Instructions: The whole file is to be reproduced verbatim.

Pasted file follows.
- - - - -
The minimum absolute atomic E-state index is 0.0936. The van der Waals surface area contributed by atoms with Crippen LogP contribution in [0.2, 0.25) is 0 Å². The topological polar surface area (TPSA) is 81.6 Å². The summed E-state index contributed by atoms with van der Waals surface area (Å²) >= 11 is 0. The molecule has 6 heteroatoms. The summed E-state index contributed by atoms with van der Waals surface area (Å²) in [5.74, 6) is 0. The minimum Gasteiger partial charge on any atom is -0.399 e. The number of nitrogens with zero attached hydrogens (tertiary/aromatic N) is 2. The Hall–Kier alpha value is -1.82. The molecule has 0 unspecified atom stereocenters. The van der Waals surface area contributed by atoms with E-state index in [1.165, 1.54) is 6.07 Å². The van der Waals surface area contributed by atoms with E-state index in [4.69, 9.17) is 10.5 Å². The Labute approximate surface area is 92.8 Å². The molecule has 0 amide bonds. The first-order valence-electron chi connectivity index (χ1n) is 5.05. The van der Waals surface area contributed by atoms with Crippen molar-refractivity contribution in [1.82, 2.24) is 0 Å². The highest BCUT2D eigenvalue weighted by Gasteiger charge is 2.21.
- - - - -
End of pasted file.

The minimum absolute atomic E-state index is 0.0936. The van der Waals surface area contributed by atoms with Crippen LogP contribution in [0.2, 0.25) is 0 Å². The topological polar surface area (TPSA) is 81.6 Å². The summed E-state index contributed by atoms with van der Waals surface area (Å²) >= 11 is 0. The molecule has 6 heteroatoms. The summed E-state index contributed by atoms with van der Waals surface area (Å²) in [5.74, 6) is 0. The minimum Gasteiger partial charge on any atom is -0.399 e. The number of nitrogens with zero attached hydrogens (tertiary/aromatic N) is 2. The Hall–Kier alpha value is -1.82. The molecule has 0 unspecified atom stereocenters. The van der Waals surface area contributed by atoms with E-state index in [1.165, 1.54) is 6.07 Å². The van der Waals surface area contributed by atoms with E-state index in [4.69, 9.17) is 10.5 Å². The Labute approximate surface area is 92.8 Å². The molecule has 0 amide bonds. The first-order valence-electron chi connectivity index (χ1n) is 5.05. The van der Waals surface area contributed by atoms with Crippen molar-refractivity contribution in [1.82, 2.24) is 0 Å². The highest BCUT2D eigenvalue weighted by Gasteiger charge is 2.21.